Scott Pruitt

The only thing missing was a thin chocolate mint wrapped in shiny green foil sitting on top of his pillow. Scott Pruitt, it turns out, can’t have everything.

Pruitt is the head of the Environmental Protection Agency, and until a couple of days ago, he seemed politically bulletproof. That’s in part because Pruitt, 49 going on 63, is strategically polite and bland to a fault. The New Yorker calls it his “dad-next-door affability.” As an anti-environmental extremist, this makes Pruitt scary and effective. In one short year, Pruitt has repealed or delayed implementation of 30 environmental directives.

Thank God for the missing chocolate.

News just broke that Pruitt has been renting a two-bedroom condo in downtown D.C. for only $50 a night from the wife of a man who runs a lobbying firm that represents oil and gas companies over which the EPA has regulatory control. Federal law prohibits members of the president’s cabinet and White House staff from accepting lobbyist gifts. At the very least, it looks bad. In actual fact, it’s worse than it looks.

First, there’s the question of rent: $50 a night?! That wouldn’t get you a broom closet in a Dario Pini toolshed. Second, the lobby firm in question ​— ​Williams & Jensen ​— ​represents Enbridge Inc., a pipeline company that all last year was pressuring the federal government to allow it to increase the amount of oil pumped through its Alberta Clipper pipeline, which runs from Canada into the United States, by nearly double. For that to happen, the EPA would have to sign off.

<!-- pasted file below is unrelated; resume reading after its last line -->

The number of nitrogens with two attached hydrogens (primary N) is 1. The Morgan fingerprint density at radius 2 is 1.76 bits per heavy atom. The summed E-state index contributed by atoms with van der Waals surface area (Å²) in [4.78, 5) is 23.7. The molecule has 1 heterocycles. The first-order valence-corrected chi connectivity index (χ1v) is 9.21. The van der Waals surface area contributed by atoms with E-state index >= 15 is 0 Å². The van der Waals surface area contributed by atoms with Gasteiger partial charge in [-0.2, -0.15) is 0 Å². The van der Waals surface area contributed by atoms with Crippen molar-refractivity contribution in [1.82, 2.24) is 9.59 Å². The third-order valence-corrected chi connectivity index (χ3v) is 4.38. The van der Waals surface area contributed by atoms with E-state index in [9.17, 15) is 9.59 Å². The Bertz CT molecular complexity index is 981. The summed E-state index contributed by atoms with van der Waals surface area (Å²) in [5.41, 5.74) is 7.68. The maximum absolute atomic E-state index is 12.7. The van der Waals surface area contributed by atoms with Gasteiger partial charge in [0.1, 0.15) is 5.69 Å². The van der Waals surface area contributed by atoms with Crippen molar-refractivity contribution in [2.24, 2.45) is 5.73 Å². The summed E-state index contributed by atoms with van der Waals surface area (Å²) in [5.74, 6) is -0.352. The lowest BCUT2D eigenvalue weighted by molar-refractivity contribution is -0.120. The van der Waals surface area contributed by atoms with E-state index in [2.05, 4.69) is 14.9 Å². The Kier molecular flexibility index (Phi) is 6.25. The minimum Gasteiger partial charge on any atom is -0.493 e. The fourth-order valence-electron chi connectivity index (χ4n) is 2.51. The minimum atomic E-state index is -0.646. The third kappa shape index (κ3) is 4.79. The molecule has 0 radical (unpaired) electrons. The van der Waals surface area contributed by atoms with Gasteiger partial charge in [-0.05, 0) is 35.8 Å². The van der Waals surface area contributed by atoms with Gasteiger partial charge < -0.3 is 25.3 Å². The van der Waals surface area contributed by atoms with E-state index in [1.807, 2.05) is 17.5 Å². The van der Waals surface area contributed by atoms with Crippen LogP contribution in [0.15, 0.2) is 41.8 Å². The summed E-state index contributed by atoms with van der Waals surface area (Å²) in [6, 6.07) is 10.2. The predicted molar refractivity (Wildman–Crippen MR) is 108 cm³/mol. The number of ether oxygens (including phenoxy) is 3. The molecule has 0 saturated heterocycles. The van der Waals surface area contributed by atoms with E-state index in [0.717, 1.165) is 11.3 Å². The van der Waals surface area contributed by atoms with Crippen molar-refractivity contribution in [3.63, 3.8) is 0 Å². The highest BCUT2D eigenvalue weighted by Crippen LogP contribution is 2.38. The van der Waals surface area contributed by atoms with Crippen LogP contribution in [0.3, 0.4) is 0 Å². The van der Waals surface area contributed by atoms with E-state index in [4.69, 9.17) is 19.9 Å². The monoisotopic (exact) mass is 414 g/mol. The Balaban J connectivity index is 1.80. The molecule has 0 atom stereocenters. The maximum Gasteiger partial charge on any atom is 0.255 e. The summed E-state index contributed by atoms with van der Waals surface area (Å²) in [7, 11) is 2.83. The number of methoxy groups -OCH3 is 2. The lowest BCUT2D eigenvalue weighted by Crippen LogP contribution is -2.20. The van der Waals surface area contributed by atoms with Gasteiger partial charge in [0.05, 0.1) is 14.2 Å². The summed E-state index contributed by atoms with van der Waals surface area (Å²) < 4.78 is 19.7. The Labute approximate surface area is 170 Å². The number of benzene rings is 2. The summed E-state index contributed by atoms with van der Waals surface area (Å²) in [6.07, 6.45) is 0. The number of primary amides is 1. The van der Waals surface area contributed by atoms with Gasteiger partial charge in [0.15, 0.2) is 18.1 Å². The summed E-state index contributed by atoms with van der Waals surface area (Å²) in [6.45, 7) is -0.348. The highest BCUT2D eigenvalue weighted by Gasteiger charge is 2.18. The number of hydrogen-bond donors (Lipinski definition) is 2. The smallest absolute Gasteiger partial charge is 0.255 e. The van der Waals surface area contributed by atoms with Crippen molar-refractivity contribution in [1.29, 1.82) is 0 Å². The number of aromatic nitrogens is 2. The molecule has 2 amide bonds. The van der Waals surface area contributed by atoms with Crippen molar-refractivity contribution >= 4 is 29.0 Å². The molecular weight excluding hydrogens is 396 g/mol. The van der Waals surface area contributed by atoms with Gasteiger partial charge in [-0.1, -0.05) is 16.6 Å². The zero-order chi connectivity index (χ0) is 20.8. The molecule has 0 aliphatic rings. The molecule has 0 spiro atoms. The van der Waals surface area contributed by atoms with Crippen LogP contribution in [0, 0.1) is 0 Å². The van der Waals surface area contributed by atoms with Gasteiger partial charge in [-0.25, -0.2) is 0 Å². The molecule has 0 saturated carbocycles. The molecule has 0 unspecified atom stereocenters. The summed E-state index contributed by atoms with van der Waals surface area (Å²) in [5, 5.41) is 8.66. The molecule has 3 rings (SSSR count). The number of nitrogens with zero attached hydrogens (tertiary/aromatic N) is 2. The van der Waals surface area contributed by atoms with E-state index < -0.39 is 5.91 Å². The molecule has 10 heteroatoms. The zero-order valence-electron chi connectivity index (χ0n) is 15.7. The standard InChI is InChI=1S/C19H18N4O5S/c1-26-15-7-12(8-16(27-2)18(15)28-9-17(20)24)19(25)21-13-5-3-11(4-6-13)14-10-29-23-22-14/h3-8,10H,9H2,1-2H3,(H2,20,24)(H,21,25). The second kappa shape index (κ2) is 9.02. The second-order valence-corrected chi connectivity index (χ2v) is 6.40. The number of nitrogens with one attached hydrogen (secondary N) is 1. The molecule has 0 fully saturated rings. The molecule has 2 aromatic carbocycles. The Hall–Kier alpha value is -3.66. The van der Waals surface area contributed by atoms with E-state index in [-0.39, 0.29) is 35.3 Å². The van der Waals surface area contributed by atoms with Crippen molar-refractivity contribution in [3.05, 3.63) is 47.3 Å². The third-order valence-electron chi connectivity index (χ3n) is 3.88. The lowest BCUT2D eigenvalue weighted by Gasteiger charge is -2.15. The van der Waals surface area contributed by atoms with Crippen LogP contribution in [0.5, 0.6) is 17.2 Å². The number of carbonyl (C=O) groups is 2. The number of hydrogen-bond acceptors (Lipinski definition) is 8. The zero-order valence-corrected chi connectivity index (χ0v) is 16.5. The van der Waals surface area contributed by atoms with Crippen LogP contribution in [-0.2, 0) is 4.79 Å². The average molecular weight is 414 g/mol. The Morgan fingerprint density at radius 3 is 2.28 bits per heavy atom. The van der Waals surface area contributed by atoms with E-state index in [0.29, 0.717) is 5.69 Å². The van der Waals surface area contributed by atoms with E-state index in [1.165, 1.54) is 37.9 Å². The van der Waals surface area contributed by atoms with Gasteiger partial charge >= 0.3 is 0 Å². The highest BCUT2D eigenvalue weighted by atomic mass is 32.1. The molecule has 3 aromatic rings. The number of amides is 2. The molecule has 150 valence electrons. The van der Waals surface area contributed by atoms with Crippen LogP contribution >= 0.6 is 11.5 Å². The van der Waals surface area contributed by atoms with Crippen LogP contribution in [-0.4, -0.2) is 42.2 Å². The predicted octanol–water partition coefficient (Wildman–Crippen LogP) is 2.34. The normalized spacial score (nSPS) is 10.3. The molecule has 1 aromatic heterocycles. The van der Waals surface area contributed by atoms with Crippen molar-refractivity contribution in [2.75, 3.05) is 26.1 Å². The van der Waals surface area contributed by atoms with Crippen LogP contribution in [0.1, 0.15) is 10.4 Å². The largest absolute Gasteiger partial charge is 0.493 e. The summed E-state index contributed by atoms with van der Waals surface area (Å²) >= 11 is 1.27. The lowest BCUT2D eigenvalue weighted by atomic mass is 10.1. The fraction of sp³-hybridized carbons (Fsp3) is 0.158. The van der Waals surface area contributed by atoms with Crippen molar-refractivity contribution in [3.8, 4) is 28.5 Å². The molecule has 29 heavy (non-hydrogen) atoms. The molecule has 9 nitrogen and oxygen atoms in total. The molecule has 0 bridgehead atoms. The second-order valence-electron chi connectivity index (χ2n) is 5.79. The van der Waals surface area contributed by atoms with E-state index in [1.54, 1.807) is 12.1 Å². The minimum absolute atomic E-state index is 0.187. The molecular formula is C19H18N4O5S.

It’s worth knowing that in 2010, a 40-foot stretch of pipeline owned by Enbridge ruptured over Michigan’s Kalamazoo River, vomiting up more than a million gallons of oil into a 35-mile stretch of that waterway. By 2014, cleanup costs exceeded $1.2 billion. The company was fined $61 million by the EPA, its second biggest fine ever. Like Gaviota’s pipeline rupture in 2015, the Enbridge pipe lacked an automatic shutoff valve. A Republican congressmember named Fred Upton was the representative for the city of Kalamazoo. Upton ​— ​along with Santa Barbara’s then congressmember, Lois Capps ​— ​successfully pushed legislation requiring automatic shut-off valves on oil pipelines. Small world.